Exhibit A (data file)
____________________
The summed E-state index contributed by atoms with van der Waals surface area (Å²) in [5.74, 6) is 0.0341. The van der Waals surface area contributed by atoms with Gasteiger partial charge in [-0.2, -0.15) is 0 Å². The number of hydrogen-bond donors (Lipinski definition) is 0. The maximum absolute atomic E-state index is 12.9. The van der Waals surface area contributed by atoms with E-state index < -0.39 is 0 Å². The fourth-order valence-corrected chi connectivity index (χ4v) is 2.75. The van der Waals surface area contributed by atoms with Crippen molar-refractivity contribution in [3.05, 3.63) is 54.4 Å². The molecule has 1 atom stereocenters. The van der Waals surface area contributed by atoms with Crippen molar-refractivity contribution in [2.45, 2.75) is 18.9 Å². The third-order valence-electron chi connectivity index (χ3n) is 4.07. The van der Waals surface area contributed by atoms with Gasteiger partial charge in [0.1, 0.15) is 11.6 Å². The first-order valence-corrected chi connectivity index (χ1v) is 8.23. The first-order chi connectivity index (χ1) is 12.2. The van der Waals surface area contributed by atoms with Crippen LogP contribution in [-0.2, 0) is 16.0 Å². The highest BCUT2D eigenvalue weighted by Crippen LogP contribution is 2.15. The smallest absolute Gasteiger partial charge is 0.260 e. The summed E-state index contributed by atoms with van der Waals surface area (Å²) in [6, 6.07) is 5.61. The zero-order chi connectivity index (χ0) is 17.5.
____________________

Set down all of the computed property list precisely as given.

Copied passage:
The summed E-state index contributed by atoms with van der Waals surface area (Å²) in [5.74, 6) is 0.0341. The van der Waals surface area contributed by atoms with Gasteiger partial charge in [-0.2, -0.15) is 0 Å². The number of hydrogen-bond donors (Lipinski definition) is 0. The maximum absolute atomic E-state index is 12.9. The van der Waals surface area contributed by atoms with E-state index < -0.39 is 0 Å². The fourth-order valence-corrected chi connectivity index (χ4v) is 2.75. The van der Waals surface area contributed by atoms with Crippen molar-refractivity contribution in [3.05, 3.63) is 54.4 Å². The molecule has 1 atom stereocenters. The van der Waals surface area contributed by atoms with Crippen molar-refractivity contribution in [2.45, 2.75) is 18.9 Å². The third-order valence-electron chi connectivity index (χ3n) is 4.07. The van der Waals surface area contributed by atoms with Gasteiger partial charge in [0.1, 0.15) is 11.6 Å². The first-order valence-corrected chi connectivity index (χ1v) is 8.23. The first-order chi connectivity index (χ1) is 12.2. The van der Waals surface area contributed by atoms with Crippen LogP contribution in [-0.2, 0) is 16.0 Å². The highest BCUT2D eigenvalue weighted by Crippen LogP contribution is 2.15. The smallest absolute Gasteiger partial charge is 0.260 e. The summed E-state index contributed by atoms with van der Waals surface area (Å²) in [6, 6.07) is 5.61. The zero-order chi connectivity index (χ0) is 17.5.